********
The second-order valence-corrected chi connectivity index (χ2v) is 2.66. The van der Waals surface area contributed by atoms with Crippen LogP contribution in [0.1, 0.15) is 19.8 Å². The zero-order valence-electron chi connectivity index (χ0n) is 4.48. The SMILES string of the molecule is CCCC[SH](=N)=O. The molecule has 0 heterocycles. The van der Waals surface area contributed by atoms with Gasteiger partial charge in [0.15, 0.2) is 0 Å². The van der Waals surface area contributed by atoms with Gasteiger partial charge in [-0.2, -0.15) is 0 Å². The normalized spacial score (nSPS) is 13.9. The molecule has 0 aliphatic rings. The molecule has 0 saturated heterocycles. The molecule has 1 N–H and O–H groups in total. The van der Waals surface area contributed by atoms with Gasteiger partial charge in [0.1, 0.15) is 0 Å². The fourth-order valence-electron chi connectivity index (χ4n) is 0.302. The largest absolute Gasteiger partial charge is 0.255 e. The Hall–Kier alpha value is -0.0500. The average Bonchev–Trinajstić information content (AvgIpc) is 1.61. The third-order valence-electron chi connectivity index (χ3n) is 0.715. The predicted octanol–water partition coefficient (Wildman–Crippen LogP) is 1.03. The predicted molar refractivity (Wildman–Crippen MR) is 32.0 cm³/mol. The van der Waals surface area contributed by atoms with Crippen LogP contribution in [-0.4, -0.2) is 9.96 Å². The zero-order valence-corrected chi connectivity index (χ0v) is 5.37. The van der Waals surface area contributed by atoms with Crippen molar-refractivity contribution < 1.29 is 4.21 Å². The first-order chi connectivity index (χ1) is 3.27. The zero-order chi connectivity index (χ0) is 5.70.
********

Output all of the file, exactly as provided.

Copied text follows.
The second-order valence-corrected chi connectivity index (χ2v) is 2.66. The van der Waals surface area contributed by atoms with Crippen LogP contribution in [0.1, 0.15) is 19.8 Å². The zero-order valence-electron chi connectivity index (χ0n) is 4.48. The SMILES string of the molecule is CCCC[SH](=N)=O. The molecule has 0 heterocycles. The van der Waals surface area contributed by atoms with Gasteiger partial charge in [0.15, 0.2) is 0 Å². The van der Waals surface area contributed by atoms with Gasteiger partial charge in [-0.2, -0.15) is 0 Å². The normalized spacial score (nSPS) is 13.9. The molecule has 0 aliphatic rings. The molecule has 0 saturated heterocycles. The molecule has 1 N–H and O–H groups in total. The van der Waals surface area contributed by atoms with Gasteiger partial charge in [0.1, 0.15) is 0 Å². The fourth-order valence-electron chi connectivity index (χ4n) is 0.302. The largest absolute Gasteiger partial charge is 0.255 e. The Hall–Kier alpha value is -0.0500. The average Bonchev–Trinajstić information content (AvgIpc) is 1.61. The third-order valence-electron chi connectivity index (χ3n) is 0.715. The predicted octanol–water partition coefficient (Wildman–Crippen LogP) is 1.03. The predicted molar refractivity (Wildman–Crippen MR) is 32.0 cm³/mol. The van der Waals surface area contributed by atoms with Crippen LogP contribution in [-0.4, -0.2) is 9.96 Å². The zero-order valence-corrected chi connectivity index (χ0v) is 5.37. The van der Waals surface area contributed by atoms with Crippen molar-refractivity contribution < 1.29 is 4.21 Å². The first-order chi connectivity index (χ1) is 3.27. The zero-order chi connectivity index (χ0) is 5.70.